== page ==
I was at a Super Bowl event when Bruce Willis took the stage and launched into Young Blood. I saw Tim Robbins in an NHL all-star game (my daughter was in a wedding with Robbins' partner at the time, Susan Sarandon). Jean-Michele Cousteau told me that any time you step in salt water, anywhere in the world, within 60 seconds a shark knows you're there. I played golf with Lee Roy Selmon.

It was also at a Super Bowl -- one in Tampa -- when I heard myself being paged. When I got there, the author Michael Connelly was there. I had met Mike in a Bucs' press box -- together with John Romano -- and we hit it off. Connelly was hawking his new book. Romano and I were in it. I didn't solve the crime, and John didn't get the girl, but it was still cool.

* *  *

On the day that FSU radio analyst Vic Prinzi died, I was working on his obit. And everyone kept telling me stories about Vic and his buddy, Burt Reynolds. So I decided to chase down Burt. This guy had a number for that guy who had talked to this guy who knew Burt, that sort of thing.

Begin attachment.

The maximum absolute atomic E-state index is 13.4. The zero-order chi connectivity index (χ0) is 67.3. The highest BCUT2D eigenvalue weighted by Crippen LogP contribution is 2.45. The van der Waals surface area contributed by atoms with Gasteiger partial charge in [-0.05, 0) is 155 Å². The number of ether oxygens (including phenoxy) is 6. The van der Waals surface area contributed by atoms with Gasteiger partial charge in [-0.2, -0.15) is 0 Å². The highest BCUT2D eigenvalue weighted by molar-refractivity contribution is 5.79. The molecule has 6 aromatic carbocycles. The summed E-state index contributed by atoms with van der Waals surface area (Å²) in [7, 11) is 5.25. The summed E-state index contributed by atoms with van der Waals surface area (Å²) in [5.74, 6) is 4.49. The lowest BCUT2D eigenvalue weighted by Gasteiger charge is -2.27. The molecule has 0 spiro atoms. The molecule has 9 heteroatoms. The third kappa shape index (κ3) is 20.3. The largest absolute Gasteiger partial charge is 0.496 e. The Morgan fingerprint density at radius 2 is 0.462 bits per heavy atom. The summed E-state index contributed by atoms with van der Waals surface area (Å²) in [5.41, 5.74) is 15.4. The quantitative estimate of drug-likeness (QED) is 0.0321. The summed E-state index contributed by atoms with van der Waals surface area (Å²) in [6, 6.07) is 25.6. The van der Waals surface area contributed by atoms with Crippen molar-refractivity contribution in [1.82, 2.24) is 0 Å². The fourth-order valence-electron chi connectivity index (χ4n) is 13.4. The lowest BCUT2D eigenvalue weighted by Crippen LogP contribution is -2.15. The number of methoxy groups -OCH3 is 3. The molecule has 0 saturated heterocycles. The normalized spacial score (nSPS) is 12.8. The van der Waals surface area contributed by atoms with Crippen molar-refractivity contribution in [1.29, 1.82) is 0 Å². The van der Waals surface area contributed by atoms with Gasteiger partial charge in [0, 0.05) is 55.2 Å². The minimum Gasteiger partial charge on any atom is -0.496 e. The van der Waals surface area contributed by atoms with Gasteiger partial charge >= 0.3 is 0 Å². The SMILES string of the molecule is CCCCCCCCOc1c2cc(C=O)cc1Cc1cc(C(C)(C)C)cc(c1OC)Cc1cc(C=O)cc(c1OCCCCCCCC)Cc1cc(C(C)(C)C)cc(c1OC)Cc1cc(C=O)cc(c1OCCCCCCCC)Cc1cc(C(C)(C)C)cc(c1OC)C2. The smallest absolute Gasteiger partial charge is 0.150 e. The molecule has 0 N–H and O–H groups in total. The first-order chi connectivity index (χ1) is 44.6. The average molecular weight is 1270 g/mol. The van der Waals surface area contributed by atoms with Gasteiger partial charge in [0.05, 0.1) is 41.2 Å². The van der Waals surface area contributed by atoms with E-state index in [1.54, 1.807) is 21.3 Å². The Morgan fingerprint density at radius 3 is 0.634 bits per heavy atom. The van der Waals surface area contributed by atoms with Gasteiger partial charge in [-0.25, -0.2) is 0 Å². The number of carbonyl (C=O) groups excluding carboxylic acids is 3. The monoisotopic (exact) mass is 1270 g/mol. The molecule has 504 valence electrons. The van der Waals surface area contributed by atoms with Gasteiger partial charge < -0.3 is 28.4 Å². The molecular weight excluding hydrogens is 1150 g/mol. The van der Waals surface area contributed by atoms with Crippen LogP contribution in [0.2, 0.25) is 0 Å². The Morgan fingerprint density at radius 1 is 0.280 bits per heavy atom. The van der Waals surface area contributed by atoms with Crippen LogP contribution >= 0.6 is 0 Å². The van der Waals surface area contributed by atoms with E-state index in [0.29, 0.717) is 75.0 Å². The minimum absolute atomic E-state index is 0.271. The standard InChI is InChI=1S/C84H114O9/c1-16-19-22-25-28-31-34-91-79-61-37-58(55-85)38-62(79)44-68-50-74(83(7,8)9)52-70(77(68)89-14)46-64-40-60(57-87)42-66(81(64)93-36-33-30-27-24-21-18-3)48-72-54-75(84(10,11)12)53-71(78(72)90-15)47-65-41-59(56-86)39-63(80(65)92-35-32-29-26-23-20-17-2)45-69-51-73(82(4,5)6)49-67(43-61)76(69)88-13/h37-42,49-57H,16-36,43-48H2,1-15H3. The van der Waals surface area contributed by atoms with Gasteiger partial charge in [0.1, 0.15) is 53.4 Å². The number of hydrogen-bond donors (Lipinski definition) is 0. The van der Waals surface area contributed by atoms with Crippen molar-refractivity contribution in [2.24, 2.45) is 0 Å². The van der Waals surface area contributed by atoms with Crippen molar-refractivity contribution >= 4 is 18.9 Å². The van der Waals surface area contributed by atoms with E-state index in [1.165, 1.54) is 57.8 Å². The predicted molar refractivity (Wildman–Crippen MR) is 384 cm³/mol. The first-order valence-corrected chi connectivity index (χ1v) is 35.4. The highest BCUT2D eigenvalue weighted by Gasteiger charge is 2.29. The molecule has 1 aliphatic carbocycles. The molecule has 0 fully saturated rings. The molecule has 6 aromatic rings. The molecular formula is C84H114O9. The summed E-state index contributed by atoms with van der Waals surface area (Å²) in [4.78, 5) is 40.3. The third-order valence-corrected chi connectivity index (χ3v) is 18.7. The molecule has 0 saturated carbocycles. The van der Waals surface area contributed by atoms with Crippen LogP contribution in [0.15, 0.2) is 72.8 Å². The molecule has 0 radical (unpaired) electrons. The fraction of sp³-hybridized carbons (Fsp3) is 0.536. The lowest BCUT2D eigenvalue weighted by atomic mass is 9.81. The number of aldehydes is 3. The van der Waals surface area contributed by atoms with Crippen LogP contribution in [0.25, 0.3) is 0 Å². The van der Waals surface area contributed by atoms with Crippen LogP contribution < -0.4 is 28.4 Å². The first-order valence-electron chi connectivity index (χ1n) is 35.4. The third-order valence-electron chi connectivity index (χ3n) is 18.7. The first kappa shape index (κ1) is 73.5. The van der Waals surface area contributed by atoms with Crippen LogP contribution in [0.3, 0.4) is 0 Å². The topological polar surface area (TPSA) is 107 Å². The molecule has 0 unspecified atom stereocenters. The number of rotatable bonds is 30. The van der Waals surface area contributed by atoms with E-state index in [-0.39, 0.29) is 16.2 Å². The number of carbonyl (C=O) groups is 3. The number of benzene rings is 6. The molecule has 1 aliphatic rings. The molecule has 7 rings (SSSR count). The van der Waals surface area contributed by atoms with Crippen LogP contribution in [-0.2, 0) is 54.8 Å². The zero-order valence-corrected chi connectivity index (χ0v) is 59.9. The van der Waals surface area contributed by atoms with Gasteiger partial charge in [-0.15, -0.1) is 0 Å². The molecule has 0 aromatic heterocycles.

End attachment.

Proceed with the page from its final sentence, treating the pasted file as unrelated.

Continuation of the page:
And so I kept making calls, and kept it up, and I kept it up. Finally, a guy said he thought he could get Burt for me, but he was in Canada (shooting Mystery, Alaska, an underrated film). Finally, I got a number, and I was told that Burt would want to talk about Vic.

An hour later, he called, and it was the damnedest phone call anyone ever had. Burt laughed. He cried. He told stories. He came across as the guy who had been your neighbor for years.

Vic, Burt said, could have been very popular with the ladies. But as soon as a starlet would get interested, he would start talking about how cruel men were to each other, until he became a dear uncle instead of a potential boyfriend. Burt took great joy in telling the story.

*  *  *

Another year, and I was at the All-Star game in Boston. I was having lunch with a friend at Legal Seafood when we noticed, dining alone at the next table, was the comedian George Carlin. We didn't hound him or bother him, but after the lunch, my buddy turned to him and said, "George, you like baseball?"